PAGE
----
Page last updated at 00:16 GMT, Sunday, 18 January 2009

University marks its 800th year

Cambridge light show
Images of notable students were projected on university buildings

Thousands of people have taken part in global celebrations marking the 800th anniversary of Cambridge University.

A specially-commissioned light show charting the university's history kicked off the celebrations - which tied in with the start of a new term.

Church bell-ringers around the world also simultaneously played a new piece composed for the occasion.

Notable former Cambridge students include Oliver Cromwell, Isaac Newton, Charles Darwin and Stephen Hawking.

Thousands braved the cold to visit the launch of the celebrations at Senate House Yard, Cambridge.

Deputy vice-chancellor professor Jeremy Sanders said he was pleased with the "exuberant" atmosphere.

"There were lots of families. It's been very informal and friendly - it was lovely.

"This is all about what Cambridge has achieved for the world over hundreds of years."

The university, which has produced more Nobel Prize winners than any other institution, has organised a number of events throughout the year to mark the anniversary.

It was founded in 1209 after scholars from Oxford gathered to study at the ancient Roman trading post of Cambridge.

Cambridge now plays host to 18,000 students and has an annual turnover of almost 1bn.

It was home to some of the most significant scientific breakthroughs in history - including the splitting of the atom and the discovery of the structure of DNA.

The light show which was projected on to the Senate House and Old Schools was produced by artist Ross Ashton and contained images of iconic moments and illustrations by Downing College alumnus and former Children's Laureate Quentin Blake.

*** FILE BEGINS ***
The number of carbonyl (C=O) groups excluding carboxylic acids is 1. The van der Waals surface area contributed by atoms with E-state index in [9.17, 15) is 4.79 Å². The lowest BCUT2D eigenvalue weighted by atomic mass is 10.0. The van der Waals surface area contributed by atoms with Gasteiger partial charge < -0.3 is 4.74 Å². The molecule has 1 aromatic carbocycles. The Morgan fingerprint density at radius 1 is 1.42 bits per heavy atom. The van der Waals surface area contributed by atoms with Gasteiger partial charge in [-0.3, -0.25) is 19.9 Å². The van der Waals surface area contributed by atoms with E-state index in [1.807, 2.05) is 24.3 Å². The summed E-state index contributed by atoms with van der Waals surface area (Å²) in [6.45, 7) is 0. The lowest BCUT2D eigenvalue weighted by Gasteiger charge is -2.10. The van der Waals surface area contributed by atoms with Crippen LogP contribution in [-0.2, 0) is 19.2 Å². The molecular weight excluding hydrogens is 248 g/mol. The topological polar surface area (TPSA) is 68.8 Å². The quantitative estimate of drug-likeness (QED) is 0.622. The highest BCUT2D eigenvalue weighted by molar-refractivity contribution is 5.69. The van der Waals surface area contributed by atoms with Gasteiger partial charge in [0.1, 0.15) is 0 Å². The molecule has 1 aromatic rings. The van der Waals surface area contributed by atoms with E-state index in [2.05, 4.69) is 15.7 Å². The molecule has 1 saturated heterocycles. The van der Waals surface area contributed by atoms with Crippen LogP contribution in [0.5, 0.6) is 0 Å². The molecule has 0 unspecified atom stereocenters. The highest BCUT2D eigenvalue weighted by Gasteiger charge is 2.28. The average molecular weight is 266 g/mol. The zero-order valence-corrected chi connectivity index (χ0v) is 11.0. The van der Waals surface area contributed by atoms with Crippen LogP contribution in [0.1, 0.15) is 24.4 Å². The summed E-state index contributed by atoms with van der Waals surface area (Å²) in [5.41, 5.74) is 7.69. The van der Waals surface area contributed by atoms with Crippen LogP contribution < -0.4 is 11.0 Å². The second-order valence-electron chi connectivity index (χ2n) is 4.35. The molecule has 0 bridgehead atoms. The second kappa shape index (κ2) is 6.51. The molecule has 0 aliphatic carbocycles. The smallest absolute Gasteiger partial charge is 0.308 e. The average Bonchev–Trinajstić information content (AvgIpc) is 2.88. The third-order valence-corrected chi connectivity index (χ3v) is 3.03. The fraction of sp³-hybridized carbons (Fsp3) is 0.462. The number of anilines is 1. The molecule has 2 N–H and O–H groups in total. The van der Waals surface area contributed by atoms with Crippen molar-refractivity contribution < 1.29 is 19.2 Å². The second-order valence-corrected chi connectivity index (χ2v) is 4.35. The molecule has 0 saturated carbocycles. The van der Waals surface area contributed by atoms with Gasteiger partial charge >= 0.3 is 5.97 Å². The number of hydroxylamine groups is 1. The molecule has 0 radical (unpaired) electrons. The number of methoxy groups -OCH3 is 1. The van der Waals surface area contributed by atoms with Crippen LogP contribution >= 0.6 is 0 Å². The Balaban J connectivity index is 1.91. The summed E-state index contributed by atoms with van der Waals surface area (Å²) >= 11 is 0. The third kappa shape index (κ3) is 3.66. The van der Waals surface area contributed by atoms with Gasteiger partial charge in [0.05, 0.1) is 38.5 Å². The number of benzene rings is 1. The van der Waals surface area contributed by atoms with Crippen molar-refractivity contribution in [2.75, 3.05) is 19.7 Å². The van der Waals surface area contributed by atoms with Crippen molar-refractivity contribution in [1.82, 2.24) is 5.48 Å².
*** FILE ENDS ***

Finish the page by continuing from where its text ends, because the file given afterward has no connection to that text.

Mr Blake, whose new animated drawings of Isaac Newton and Charles Darwin were among on show, said he was looking forward to the year of celebrations.

He said: "We need to remind everybody of the history of this extraordinary place. It is wonderful and I am terribly privileged to be asked just to make a contribution to it."

Advertisement

Cambridge University prepares to celebrate its 800th birthday

Four churches in central Cambridge - Great St Mary's, St Bene't's, St Edward King and Martyr and St Andrew the Great, were among those worldwide which took part in the mass bell-ringing and performed a piece by Clare College alumnus Phil Earis.

Although academics are not sure of the exact date of the founding, the felt it was best to start the birthday celebrations when the students returned from their holidays.

Other events include a Charles Darwin festival and a science festival.

A Festival of Ideas is planned for October, while a closing ceremony will be held the following month.

A special fund has been created by the university to support other events proposed by individual departments, colleges and student groups.

Print Sponsor


SEE ALSO
University celebrates 800th year
05 Jan 09 |  Cambridgeshire
University is top for research
18 Dec 08 |  Bristol/Somerset
University secures new 6m centre
07 Dec 08 |  Cambridgeshire
DNA clue to child brain tumours
01 Nov 08 |  Cambridgeshire
Record numbers apply to Cambridge
28 Oct 08 |  Cambridgeshire
Hawking to give up academic title
26 Oct 08 |  Cambridgeshire
A class above?
24 Nov 05 |  Magazine
University gets female head
01 Oct 03 |  Cambridgeshire
Cambridge University pioneer dies
11 Oct 04 |  Cambridgeshire
A taste of Cambridge life
09 Aug 01 |  Education
Newton papers revealed
23 Aug 00 |  Science/Nature

RELATED BBC LINKS

RELATED INTERNET LINKS
The BBC is not responsible for the content of external internet sites


FEATURES, VIEWS, ANALYSIS
Has China's housing bubble burst?
How the world's oldest clove tree defied an empire
Why Royal Ballet principal Sergei Polunin quit

BBC navigation

BBC © 2014 The BBC is not responsible for the content of external sites. Read more.

This page is best viewed in an up-to-date web browser with style sheets (CSS) enabled. While you will be able to view the content of this page in your current browser, you will not be able to get the full visual experience. Please consider upgrading your browser software or enabling style sheets (CSS) if you are able to do so.

Americas Africa Europe Middle East South Asia Asia Pacific